Note: For part one of this article, click here.
When God teaches you an important lesson, it is seldom for you alone. He will almost always give you opportunities to share what you've learned with others.
After the Lord showed me how to deal with critics, I've been able to help and encourage other leaders who have faced similar situations. One of these leaders was Shaun, a friend in Australia who was connected with our ministry. Our parent organization had ordained him as a missionary and he had returned to his native country. He and his wife had started a small Bible study that grew into a multiethnic group of several hundred.
One day when I was visiting him, he told me how the pastor of one of the largest churches in his city was publicly railing against him and his small congregation. My friend was pretty distraught, as you might imagine, and he was initially skeptical of the advice I gave him.
"You need to take the high road," I said. "This defining moment will either limit or expand the future of your ministry. In fact, in addition to forgiving him, you need to start praying blessings over him. Let God vindicate you."
"Doug, you don't get this," he replied. "This man has a lot of influence, and he is speaking against me to anyone who will listen. He's undermining both me and my ministry."
At that point, I shared with my friend a powerful principle that I learned in David Wilkerson's book Have You Felt Like Giving Up Lately? Wilkerson pointed out that it's always the wrong person on the cross.
For example, Jesus was completely innocent and without sin, yet He was the one who had to bear the sins of others. Wilkerson also noted that if we hold on to the sins of other people, we will in essence hang on the cross, feeling miserable, bitter and wounded, while the other people go about their business. But if we make a decision to release and forgive those who say or do things against us, we are set free, once again able to fulfill God's purposes for our lives.
We all have faced injustice or unfair criticism at some point on our journeys, so we all must learn this vital lesson. Look at what the apostle Paul says concerning this:
"Repay no one evil for evil. Commend what is honest in the sight of all men. If it is possible, as much as it depends on you, live peaceably with all men. Beloved, do not avenge yourselves, but rather give place to God's wrath, for it is written: 'Vengeance is Mine. I will repay,'says the Lord. Therefore, 'If your enemy is hungry, feed him; if he is thirsty, give him a drink; for in doing so you will heap coals of fire on his head.'Do not be overcome by evil, but overcome evil with good" (Rom. 12:17-21).
As you allow these verses to sink in, I encourage you to pause for a moment to allow the Lord to search your heart. Is there someone you need to forgive and release? Are you willing to allow the Lord to be your avenger and healer, even if you have been deeply hurt? Even in your pain, will you reach out to them in love and kindness and bless them in any way you can?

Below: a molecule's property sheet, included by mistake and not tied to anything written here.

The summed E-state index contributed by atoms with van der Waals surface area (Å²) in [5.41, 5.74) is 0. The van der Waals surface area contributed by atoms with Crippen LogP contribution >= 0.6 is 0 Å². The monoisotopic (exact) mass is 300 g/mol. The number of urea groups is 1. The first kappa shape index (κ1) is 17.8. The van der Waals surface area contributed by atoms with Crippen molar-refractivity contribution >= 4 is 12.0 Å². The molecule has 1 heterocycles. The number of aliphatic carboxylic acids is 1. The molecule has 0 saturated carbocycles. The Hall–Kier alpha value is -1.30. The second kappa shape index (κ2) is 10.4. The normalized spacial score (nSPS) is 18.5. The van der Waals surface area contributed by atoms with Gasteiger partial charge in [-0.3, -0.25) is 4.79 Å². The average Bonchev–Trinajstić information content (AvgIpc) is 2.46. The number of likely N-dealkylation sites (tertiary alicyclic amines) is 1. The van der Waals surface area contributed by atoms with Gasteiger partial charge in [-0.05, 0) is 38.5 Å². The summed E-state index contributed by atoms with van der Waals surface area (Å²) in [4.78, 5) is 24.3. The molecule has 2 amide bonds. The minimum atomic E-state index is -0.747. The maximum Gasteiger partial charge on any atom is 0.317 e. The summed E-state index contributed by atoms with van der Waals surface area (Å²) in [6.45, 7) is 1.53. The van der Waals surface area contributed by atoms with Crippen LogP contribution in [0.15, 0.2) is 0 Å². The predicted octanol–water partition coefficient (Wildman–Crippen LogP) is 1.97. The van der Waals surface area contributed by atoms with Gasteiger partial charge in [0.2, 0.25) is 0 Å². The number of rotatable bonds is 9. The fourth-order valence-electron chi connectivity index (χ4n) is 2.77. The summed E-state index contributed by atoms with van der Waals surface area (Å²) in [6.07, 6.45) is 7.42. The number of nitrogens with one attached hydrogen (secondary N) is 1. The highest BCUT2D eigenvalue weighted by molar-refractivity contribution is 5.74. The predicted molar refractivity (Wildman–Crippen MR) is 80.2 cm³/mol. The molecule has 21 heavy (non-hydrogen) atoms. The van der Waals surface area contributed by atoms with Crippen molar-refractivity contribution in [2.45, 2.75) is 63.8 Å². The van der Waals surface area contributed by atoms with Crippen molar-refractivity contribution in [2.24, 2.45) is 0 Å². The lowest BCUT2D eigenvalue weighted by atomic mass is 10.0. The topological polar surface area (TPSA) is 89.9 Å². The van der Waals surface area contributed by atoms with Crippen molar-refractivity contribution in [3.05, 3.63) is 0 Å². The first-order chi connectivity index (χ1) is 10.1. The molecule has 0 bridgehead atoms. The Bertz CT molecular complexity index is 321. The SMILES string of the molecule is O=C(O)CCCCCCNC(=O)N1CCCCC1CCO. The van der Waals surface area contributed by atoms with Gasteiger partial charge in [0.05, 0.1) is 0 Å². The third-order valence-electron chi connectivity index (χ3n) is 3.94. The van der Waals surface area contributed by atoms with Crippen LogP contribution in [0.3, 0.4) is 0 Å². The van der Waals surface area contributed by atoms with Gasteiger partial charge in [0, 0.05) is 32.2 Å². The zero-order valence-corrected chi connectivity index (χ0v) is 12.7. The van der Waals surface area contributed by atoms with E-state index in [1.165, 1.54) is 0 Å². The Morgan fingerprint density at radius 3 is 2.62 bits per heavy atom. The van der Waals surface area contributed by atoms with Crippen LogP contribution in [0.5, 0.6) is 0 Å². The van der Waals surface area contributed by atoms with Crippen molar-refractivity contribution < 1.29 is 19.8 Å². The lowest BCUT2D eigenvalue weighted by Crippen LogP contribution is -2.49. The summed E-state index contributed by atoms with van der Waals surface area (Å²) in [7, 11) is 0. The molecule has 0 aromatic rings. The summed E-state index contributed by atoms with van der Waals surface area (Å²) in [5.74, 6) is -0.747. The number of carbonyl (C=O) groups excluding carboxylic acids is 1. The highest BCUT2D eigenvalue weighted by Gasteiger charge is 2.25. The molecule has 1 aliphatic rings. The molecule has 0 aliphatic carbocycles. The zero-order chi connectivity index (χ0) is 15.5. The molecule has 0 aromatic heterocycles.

Taking the High Road
My friend, Shaun, had a chance to act upon these verses in very practical ways. While I was still visiting him, he received some startling news: Serious sins had been discovered in the life of the pastor who had been so critical. He was publicly humiliated and had to step down from leadership in his church.
At first, my friend was tempted to gloat. "Well, see what I'm talking about, Doug?" he told me. "He's finally getting what he deserves."
"Oh, no, no, no!" I responded. "Remember, we were just talking about taking the high road." I encouraged him to reach out and give the man a call to find out if he was genuinely broken.
"Doug," he protested. "Don't you realize what he has done to me? And on top of that, he hates me, and there's no way he'll listen to anything I say."
"Take the high road," I insisted. "Reach out to him. You're not responsible for how he responds but how you respond."
Although he was mad at me for giving him such difficult advice, he later reached out to the pastor and called him. Rather than reject this overture, the pastor was so moved that he and his family sat under my friend's ministry for two years. He was ultimately restored to ministry and went on to pastor another church.
Meanwhile, God blessed Shaun in amazing ways. At the time of my visit, he had several hundred members, but his congregation numbers grew to around 3,000, and the impact of his life and ministry has expanded around the globe.
I'm convinced that the outcome would have been much different if Shaun had chosen to hold on to his offense. That pastor probably wouldn't have been restored to ministry, and Shaun's church would never have grown past 300 people. Thank God he took the high road!
Provoke a Thought
"Critics and criticism will come and go, but Christlike character with commitment, consistency and courage will outlast them all."
"Discouragement and disappointment bring disillusionment, which then breeds compromise and distracts us from our intended destination or our destinies."
"Allowing the offenses of others to keep us wounded can hinder us from accomplishing God's intended purpose and destiny in our lives."
(This article is extrapolated from the book Leadership Awakening: Foundational Principles for Lasting Success by Doug Stringer.)
Doug Stringer is founder and president of Somebody Cares America and Somebody Cares International, a global network bringing hope and healing to communities through prayer initiatives, compassion outreaches and cooperative efforts. He is the author of numerous books, including In Search of a Father's Blessing and Leadership Awakening: Foundational Principles for Lasting Success.
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